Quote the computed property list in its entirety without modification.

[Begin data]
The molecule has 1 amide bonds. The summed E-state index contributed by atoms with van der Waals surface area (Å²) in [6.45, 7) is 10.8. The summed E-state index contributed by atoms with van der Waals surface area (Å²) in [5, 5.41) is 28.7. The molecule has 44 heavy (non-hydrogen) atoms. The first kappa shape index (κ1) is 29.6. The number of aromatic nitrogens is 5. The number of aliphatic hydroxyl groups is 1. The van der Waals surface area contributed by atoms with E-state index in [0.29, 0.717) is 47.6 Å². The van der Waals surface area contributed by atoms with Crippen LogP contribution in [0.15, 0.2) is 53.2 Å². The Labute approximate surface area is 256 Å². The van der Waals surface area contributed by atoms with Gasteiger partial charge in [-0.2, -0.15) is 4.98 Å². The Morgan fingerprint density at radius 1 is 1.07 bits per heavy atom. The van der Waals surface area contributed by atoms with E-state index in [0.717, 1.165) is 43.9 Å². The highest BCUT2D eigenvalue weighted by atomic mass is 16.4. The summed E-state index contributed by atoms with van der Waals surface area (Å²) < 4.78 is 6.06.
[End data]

The molecule has 1 amide bonds. The summed E-state index contributed by atoms with van der Waals surface area (Å²) in [6.45, 7) is 10.8. The summed E-state index contributed by atoms with van der Waals surface area (Å²) in [5, 5.41) is 28.7. The molecule has 44 heavy (non-hydrogen) atoms. The first kappa shape index (κ1) is 29.6. The number of aromatic nitrogens is 5. The number of aliphatic hydroxyl groups is 1. The van der Waals surface area contributed by atoms with E-state index in [0.29, 0.717) is 47.6 Å². The van der Waals surface area contributed by atoms with Crippen LogP contribution in [0.15, 0.2) is 53.2 Å². The Labute approximate surface area is 256 Å². The van der Waals surface area contributed by atoms with Gasteiger partial charge in [-0.2, -0.15) is 4.98 Å². The Morgan fingerprint density at radius 1 is 1.07 bits per heavy atom. The van der Waals surface area contributed by atoms with E-state index in [0.717, 1.165) is 43.9 Å². The highest BCUT2D eigenvalue weighted by atomic mass is 16.4. The summed E-state index contributed by atoms with van der Waals surface area (Å²) < 4.78 is 6.06.